Guess Who’s Missing?

Remember “The Generals” books from last week? Those volumes were instrumental in grounding my love of fact-finding and thinking about history. As much as I loved those books, I got annoyed with them and I think that annoyance had helped shape my interest in “civilian studies” AKA “women’s studies.”

It didn’t take long before I realized that the snippet biographies rarely mentioned a general’s personal life or family. That bothered me. I wanted to know if he was married. If he had children. What happened to his family during the Civil War.

Looking back, I know that Ezra J. Warner’s volumes are strictly military history and they are reference books, not comprehensive biographies. And within that category, details about family life and personal relationships is rare included. That’s tradition, but is it the way it has to stay? A few thoughts on this subject:

I believe there’s nothing wrong with the traditional way of writing military history. It has its audience that wants a purely military focus. How the lines moved on the map. Or as one of my friends calls it “mud and blood.”

But, I would gently argue that traditional military history lacks nuances and sometimes makes it difficult to see the leaders as human. They often appear austere and distant in the text. Their successes and failures are examined only through what happened in the camp, during the march, or on the battlefield. What if their lives—the part often left out or only briefly mentioned—affected their leadership, for better or worse?

Need an example? A couple weeks ago, a colleague and I were talking about Confederate General James Longstreet and his leadership during the Civil War. As we went back and forth over the high and low points of his 1862 battles, I remembered something. “Hang on, his children died during one of the war years. Was it 1862? Could his personal life have affected his military leadership?”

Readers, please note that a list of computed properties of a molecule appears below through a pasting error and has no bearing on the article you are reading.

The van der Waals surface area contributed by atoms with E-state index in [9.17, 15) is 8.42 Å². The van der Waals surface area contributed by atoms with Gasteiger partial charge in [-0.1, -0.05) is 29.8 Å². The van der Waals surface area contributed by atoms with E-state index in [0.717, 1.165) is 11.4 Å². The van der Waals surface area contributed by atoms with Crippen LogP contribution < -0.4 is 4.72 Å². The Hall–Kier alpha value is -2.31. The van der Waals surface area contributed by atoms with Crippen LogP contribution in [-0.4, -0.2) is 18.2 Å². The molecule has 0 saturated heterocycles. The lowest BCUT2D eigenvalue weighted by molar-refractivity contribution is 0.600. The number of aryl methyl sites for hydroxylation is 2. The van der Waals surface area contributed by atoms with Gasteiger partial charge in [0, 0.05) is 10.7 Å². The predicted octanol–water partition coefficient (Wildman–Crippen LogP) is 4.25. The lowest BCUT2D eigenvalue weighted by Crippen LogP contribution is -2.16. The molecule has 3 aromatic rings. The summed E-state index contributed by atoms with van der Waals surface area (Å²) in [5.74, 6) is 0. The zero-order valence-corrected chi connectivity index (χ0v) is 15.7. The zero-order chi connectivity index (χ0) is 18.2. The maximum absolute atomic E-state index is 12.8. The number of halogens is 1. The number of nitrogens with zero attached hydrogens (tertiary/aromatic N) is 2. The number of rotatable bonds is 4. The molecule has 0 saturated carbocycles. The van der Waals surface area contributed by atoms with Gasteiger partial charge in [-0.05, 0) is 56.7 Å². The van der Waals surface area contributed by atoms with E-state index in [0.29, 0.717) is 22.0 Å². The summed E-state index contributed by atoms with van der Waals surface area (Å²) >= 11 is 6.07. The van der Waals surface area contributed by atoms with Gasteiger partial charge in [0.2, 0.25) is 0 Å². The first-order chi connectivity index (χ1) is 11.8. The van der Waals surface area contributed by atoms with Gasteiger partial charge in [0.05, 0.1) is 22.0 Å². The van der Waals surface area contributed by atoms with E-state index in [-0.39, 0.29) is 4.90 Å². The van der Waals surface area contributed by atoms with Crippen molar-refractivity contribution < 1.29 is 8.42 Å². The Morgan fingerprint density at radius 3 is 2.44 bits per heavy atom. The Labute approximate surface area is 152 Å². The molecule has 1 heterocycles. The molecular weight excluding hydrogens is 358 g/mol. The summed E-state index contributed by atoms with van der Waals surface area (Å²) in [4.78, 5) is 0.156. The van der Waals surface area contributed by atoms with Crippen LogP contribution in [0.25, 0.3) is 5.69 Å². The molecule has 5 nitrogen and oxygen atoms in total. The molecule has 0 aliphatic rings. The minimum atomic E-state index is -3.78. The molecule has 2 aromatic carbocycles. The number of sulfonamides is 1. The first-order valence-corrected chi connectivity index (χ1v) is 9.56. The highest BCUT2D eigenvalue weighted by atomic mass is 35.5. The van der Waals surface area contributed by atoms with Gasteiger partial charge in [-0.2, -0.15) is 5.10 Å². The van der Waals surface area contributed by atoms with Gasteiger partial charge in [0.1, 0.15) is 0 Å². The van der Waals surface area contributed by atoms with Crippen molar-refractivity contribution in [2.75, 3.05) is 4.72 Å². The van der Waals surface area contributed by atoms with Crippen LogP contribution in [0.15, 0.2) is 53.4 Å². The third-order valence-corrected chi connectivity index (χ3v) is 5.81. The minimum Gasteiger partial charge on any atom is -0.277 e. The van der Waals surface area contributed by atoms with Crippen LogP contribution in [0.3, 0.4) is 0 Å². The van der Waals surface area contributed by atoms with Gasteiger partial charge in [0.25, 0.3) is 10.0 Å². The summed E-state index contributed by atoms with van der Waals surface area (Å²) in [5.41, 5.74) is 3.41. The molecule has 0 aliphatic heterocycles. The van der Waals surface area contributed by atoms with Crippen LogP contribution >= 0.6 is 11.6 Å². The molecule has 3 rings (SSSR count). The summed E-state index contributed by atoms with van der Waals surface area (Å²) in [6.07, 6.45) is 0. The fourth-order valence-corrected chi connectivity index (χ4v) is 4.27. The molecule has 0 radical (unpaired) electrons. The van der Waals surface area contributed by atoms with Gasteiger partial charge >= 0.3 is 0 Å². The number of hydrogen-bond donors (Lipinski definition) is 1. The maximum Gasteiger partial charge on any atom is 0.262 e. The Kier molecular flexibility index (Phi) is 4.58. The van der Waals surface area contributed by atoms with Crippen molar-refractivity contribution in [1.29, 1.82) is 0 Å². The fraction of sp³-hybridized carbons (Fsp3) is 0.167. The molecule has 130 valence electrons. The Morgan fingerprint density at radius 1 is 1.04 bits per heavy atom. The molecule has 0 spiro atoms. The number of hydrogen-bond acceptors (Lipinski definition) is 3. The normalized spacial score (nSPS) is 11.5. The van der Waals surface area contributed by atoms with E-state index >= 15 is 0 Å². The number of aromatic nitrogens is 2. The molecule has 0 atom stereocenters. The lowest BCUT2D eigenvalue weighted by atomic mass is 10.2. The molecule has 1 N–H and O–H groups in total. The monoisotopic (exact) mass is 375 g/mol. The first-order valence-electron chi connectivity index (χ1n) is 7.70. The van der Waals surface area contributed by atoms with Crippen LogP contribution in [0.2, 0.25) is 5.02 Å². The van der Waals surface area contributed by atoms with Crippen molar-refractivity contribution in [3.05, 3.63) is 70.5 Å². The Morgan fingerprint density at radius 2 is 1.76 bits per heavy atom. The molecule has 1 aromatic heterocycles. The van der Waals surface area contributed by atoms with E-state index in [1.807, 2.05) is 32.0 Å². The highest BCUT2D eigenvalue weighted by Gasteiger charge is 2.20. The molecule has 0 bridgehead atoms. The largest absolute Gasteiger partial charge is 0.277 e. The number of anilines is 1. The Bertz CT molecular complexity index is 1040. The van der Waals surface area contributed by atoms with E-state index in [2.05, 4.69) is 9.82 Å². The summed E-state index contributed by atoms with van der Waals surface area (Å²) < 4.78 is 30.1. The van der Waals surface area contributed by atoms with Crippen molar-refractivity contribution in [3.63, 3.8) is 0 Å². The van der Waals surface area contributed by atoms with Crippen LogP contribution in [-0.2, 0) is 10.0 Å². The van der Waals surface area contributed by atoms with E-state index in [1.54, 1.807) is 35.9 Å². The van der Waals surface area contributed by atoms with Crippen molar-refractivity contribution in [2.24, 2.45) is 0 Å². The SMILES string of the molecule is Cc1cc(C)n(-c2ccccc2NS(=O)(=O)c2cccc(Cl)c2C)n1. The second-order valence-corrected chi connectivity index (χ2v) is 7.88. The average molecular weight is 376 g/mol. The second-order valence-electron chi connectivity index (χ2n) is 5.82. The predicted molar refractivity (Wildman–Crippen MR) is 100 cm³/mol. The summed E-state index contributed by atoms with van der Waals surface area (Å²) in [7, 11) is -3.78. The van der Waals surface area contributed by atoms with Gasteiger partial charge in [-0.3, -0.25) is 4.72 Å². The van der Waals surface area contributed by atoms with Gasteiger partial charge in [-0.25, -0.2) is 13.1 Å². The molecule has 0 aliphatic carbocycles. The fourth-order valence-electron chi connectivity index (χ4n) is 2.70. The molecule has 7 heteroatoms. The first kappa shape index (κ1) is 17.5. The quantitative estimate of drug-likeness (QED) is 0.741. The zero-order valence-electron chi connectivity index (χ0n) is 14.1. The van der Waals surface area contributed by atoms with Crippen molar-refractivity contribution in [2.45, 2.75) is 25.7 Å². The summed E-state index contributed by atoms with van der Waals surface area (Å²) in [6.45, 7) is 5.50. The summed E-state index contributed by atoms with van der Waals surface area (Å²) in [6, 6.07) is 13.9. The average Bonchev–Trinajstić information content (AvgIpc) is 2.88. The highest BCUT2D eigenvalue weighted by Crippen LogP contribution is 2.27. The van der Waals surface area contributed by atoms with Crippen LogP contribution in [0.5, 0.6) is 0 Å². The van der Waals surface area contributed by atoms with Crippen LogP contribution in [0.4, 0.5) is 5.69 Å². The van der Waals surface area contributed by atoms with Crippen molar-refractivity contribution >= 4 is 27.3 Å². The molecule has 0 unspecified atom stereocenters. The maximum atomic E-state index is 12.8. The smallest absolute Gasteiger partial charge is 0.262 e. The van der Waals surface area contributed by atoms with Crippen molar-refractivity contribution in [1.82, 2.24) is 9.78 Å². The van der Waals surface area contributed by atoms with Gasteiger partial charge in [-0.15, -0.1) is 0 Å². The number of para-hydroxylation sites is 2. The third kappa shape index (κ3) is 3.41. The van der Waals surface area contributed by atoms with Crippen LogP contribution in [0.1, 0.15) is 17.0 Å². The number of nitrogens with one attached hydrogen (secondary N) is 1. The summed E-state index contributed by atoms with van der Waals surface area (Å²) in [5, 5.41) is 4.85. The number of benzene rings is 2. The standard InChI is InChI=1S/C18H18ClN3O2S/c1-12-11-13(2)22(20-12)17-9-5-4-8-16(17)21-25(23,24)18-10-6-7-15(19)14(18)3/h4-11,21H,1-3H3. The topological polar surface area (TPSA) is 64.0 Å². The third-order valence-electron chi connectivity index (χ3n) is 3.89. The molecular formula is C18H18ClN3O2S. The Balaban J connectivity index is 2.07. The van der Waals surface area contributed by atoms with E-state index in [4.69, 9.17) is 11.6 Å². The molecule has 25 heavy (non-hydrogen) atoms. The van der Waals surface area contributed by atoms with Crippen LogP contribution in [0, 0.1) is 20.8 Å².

Mrs. Longstreet and two of her children.

“Oh…” I think it was a lightbulb moment for my colleague. We grabbed our phones and the race started to see who could find the tragic information first.

In January 1862, three of James and Louise Longstreet’s children died of scarlet fever. They were the three youngest children. Only their eldest survived. Yes, death from childhood illness was unfortunately common in that era, but that did not lessen the shock or grief for the Longstreets. Book length biographies address the tragedy, but it is not frequently mentioned in battle or campaign studies.

Certainly, it would be a mistake to infer that this tragedy impaired Longstreet’s military abilities. He returned to his command and seems to have focused on his duties as his way of coping (an expected outcome for that era), but it’s a piece of the story of his personal life that often is separated from his battles and leadership, lessening a reader’s ability to see his life story and war experiences more fully together.

We are humans. We need to be reminded that people in the past were human too. They really lived. And experiences influence. That’s why—in my opinion—it’s key to understand a historical person’s life, loves, faith, and motivations while we study them on the battlefield. Their choices and actions just might be influenced or motivated by facts that would traditionally be relegated to “civilian or human interest story.”

While I loved learned about the generals, I wanted to know about “Mrs. General” too. And that has become a key part of my research projects. Looking deeper at entire life stories to get a better sense of leadership incidents. Call it obsession? Call it wandering from traditional military history? I like to think of it as exploring the human experience a little more fully.

Your Historian,

Miss Sarah

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